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Retirement Planning Services Jonesborough TN

It’s never too early to start your retirement planning. The sooner you start the more money you collect. It’s important to look for quality jobs that have benefits packages you can take full advantage of. A 401(k) is a retirement plan set up by employers that allows employees to defer or invest a portion of their income, pre-tax, to their retirement plan. Here you’ll find useful retirement tips that will definitely help you with your retirement planning. Please scroll down for more information and access to the retirement financial advisors in Jonesborough, TN listed below that can explain more and even get you started on your retirement savings.

Mr. Guy G Lillycrop, CFP®
812 E Jackson Blvd
Jonesborough, TN
Firm
Crossbridge Wealth Management
Areas of Specialization
Banking, Budget Development, Comprehensive Financial Planning, Debt Management, Education Planning, Estate Planning, General Financial Planning

Data Provided By:
Ms. Myra A. O'Dell, CFP®
(423) 283-9821
801C Sunset Dr Ste 100
Johnson City, TN
Firm
BCS Wealth Management, LLC
Areas of Specialization
Investment Management, Investment Planning, Retirement Planning, Wealth Management, Young Professionals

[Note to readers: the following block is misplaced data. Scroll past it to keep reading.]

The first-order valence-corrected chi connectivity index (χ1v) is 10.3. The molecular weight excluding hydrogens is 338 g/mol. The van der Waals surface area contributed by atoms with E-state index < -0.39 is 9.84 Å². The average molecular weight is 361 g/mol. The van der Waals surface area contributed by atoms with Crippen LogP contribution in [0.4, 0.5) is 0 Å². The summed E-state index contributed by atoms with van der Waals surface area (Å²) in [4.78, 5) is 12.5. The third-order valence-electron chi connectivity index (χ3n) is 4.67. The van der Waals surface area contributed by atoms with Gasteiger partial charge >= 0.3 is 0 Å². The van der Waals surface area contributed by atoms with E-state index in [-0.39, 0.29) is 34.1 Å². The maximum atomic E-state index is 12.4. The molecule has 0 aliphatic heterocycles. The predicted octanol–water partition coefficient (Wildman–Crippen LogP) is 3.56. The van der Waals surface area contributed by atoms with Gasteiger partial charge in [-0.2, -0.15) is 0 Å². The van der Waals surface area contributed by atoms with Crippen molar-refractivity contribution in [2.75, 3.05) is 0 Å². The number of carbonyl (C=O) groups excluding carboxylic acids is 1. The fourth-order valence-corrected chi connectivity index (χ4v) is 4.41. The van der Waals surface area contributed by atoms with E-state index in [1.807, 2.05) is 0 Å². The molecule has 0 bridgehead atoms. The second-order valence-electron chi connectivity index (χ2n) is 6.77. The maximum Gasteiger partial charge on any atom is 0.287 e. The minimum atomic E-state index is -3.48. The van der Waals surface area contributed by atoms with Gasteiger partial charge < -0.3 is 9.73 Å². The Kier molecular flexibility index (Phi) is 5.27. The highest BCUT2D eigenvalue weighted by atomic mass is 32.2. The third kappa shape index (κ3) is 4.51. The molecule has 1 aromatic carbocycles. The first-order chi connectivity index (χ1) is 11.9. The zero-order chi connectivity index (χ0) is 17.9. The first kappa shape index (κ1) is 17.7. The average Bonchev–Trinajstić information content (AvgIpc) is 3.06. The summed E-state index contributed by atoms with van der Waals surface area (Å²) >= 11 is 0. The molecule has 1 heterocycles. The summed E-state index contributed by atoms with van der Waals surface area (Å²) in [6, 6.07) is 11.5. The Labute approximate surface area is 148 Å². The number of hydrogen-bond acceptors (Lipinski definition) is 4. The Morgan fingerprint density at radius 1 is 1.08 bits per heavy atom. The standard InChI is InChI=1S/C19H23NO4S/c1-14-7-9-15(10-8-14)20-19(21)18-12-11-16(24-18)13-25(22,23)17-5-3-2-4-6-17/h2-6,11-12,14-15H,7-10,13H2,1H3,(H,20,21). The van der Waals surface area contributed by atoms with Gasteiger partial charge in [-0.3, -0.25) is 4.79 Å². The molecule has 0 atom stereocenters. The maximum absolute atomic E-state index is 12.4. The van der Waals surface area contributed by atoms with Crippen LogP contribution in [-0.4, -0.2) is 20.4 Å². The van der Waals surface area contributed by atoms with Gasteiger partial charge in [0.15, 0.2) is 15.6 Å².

Data Provided By:
Mrs. Judith C. Camak, CFP®
(423) 794-3197
1319 Sunset Dr Ste 201
Johnson City, TN
Firm
Stifel Nicolaus

Data Provided By:
Mr. Bryan Hawk, CFP®
(423) 929-9093
135 Marketplace Dr Ste 107
Johnson City, TN
Firm
Edward Jones
Areas of Specialization
Comprehensive Financial Planning, Investment Planning, Retirement Income Management, Retirement Planning

Data Provided By:
Mr. Richard M. Haney, CFP®
(423) 926-5943
612 Lyle St
Johnson City, TN
Firm
Edward Jones

Data Provided By:
Mr. James L. Motte, CFP®
(423) 283-9821
801C Sunset Dr Ste 100
Johnson City, TN
Firm
BCS Wealth Management
Areas of Specialization
Asset Allocation, Investment Management, Investment Planning, Retirement Planning

Data Provided By:
Mr. William Arthur Wiley Iii, CFP®
(423) 612-1119
521 Ravenwood Dr.
Johnson City, TN
Firm
William A. Wiley III, CFP
Areas of Specialization